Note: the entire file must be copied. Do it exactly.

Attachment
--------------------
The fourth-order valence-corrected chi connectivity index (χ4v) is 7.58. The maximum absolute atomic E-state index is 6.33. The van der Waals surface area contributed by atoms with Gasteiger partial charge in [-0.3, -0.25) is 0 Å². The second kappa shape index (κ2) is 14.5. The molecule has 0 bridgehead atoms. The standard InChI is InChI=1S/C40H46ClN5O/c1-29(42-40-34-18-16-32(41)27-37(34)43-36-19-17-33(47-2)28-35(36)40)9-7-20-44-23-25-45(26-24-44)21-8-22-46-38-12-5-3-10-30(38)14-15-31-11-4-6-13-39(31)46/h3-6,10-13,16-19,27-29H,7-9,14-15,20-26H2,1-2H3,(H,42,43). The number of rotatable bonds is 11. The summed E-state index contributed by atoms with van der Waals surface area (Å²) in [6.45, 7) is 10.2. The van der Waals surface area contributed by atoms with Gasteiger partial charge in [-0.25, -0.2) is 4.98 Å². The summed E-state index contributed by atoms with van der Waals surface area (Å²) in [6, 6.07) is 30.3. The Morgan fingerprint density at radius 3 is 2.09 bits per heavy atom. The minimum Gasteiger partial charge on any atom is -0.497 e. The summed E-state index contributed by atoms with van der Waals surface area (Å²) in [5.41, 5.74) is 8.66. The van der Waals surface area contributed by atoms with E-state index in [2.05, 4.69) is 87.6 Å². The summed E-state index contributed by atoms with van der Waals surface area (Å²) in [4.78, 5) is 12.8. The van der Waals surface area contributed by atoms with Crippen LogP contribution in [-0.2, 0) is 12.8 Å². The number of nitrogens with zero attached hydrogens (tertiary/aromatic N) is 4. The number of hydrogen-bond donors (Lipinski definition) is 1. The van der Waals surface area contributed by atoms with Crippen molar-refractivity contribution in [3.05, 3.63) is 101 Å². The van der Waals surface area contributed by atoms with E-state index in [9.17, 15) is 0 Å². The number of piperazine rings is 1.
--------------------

The fourth-order valence-corrected chi connectivity index (χ4v) is 7.58. The maximum absolute atomic E-state index is 6.33. The van der Waals surface area contributed by atoms with Gasteiger partial charge in [-0.3, -0.25) is 0 Å². The second kappa shape index (κ2) is 14.5. The molecule has 0 bridgehead atoms. The standard InChI is InChI=1S/C40H46ClN5O/c1-29(42-40-34-18-16-32(41)27-37(34)43-36-19-17-33(47-2)28-35(36)40)9-7-20-44-23-25-45(26-24-44)21-8-22-46-38-12-5-3-10-30(38)14-15-31-11-4-6-13-39(31)46/h3-6,10-13,16-19,27-29H,7-9,14-15,20-26H2,1-2H3,(H,42,43). The number of rotatable bonds is 11. The summed E-state index contributed by atoms with van der Waals surface area (Å²) in [6.45, 7) is 10.2. The van der Waals surface area contributed by atoms with Gasteiger partial charge in [-0.25, -0.2) is 4.98 Å². The summed E-state index contributed by atoms with van der Waals surface area (Å²) in [6, 6.07) is 30.3. The Morgan fingerprint density at radius 3 is 2.09 bits per heavy atom. The minimum Gasteiger partial charge on any atom is -0.497 e. The summed E-state index contributed by atoms with van der Waals surface area (Å²) in [5.41, 5.74) is 8.66. The van der Waals surface area contributed by atoms with E-state index in [2.05, 4.69) is 87.6 Å². The summed E-state index contributed by atoms with van der Waals surface area (Å²) in [4.78, 5) is 12.8. The van der Waals surface area contributed by atoms with Crippen LogP contribution in [-0.2, 0) is 12.8 Å². The number of nitrogens with zero attached hydrogens (tertiary/aromatic N) is 4. The number of hydrogen-bond donors (Lipinski definition) is 1. The van der Waals surface area contributed by atoms with Crippen molar-refractivity contribution in [3.05, 3.63) is 101 Å². The van der Waals surface area contributed by atoms with E-state index in [9.17, 15) is 0 Å². The number of piperazine rings is 1.